Global Jan. 31, 2011

Egypt, Democracy and Islam

In a survey conducted last spring, a majority of Egyptian Muslims said that democracy was preferable to any other kind of government. An overwhelming majority also believes Islam’s influence in politics is positive.

U.S. Politics Jan. 13, 2011

Friend or Foe? How Americans See China

When Chinese President Hu Jintao visits Washington next week, he will be greeted by an American public that looks to Asia- — rather than to Europe — as the region of the world most important to U.S. interests.

U.S. Politics Jan. 13, 2011

Views of Gun Control — A Detailed Demographic Breakdown

Opinion about gun control has been split since April 2009, but this marked a substantial change in attitudes from previous years in which majorities of Americans consistently prioritized gun control over gun rights. See a breakdown of opinion about gun control across numerous demographic categories.

U.S. Politics Jan. 4, 2011

Six Telling Findings from the Iowa Caucuses

The Iowa caucuses produced six small but significant indicators of the dynamics that drove the race.

U.S. Politics Dec. 30, 2010

2010 Poll Findings that Will Matter in 2011

On issues ranging from the rising power of China to the desirability of bipartisan cooperation and the outlook for the nation’s future, Americans expressed views over the course of the past year that are likely to have consequences for the future course of U.S. policy and governance.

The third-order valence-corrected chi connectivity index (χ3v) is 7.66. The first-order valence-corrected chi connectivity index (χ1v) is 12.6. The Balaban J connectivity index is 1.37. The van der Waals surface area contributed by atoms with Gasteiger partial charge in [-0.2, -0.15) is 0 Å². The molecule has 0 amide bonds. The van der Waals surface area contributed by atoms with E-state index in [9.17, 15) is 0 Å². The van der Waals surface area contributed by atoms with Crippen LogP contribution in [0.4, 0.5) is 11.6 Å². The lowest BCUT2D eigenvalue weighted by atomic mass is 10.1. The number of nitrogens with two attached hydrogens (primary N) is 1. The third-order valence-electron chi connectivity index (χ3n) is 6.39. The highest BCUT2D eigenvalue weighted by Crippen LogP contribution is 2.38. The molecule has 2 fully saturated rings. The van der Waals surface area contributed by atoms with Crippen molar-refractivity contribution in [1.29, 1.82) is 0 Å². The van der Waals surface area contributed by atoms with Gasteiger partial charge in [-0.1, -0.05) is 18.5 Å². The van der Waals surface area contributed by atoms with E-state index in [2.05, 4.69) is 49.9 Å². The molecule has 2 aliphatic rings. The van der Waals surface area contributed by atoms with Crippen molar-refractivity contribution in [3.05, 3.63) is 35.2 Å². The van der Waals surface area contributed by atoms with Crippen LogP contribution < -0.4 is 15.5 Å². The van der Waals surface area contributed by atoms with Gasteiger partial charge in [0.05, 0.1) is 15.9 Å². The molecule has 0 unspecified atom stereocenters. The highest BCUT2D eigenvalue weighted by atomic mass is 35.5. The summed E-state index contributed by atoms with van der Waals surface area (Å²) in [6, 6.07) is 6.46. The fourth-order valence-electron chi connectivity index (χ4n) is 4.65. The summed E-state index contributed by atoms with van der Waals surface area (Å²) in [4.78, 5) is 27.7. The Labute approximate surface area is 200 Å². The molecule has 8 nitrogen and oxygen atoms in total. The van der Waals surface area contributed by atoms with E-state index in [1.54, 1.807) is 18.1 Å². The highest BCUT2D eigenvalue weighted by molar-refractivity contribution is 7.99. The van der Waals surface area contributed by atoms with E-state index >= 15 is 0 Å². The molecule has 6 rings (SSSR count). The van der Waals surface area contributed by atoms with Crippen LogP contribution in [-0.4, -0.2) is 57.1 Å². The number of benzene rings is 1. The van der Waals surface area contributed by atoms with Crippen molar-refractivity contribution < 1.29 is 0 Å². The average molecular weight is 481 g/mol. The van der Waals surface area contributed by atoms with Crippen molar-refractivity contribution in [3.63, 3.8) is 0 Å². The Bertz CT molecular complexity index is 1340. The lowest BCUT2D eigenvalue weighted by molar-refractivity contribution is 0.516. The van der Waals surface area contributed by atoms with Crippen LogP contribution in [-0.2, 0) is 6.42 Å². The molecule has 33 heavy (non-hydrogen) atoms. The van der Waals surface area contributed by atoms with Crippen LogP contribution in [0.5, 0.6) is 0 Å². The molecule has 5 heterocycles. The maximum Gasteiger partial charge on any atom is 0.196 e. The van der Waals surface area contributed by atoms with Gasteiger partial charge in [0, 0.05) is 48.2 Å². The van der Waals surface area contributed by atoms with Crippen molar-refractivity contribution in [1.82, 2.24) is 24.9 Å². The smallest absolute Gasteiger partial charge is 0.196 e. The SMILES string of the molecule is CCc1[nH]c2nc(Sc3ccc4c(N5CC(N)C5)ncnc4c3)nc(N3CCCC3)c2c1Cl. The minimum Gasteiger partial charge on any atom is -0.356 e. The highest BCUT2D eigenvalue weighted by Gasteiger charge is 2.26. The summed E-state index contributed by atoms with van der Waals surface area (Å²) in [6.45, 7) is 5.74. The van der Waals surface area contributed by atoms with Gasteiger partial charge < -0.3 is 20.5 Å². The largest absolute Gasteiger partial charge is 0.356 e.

Pew Research Center Dec. 14, 2010

Reagan’s Recession

In the depths of the 1981-1982 recession, Americans were far more displeased with their president and his policies than were their predecessors during the Great Depression, more so even than in today’s high-unemployment economy.

Pew Research Center Dec. 14, 2010

How a Different America Responded to the Great Depression

The American public’s sour mood is in interesting contrast with many of the public’s views during the Great Depression of the 1930s, not only on economic, political and social issues, but also on the role of government in addressing them.

U.S. Politics Nov. 30, 2010

Voting in Foreign-Policy Oblivion

While it is not unusual for foreign policy to take a back seat during difficult economic times, the absence of concern at a time when American troops are fighting a war in Afghanistan, and the threat of terrorism remains high is remarkable.

U.S. Politics Nov. 22, 2010

The Growing Gap between Landline and Dual Frame Election Polls

A new analysis of Pew Research Center pre-election surveys conducted this year finds that support for Republican candidates was significantly higher in samples based only on landlines than in dual frame samples that combined landline and cell phone interviews. The difference in the margin among likely voters this year is about twice as large as in 2008.

U.S. Politics Nov. 3, 2010

A Clear Rejection of the Status Quo, No Consensus about Future Policies

An older and much more conservative electorate than in 2006 and 2008 propelled the Republican Party to a broad victory in the 2010 midterm elections. But the vote was more repudiation than endorsement. Views of the Republican Party are no more positive than those of the Democratic Party.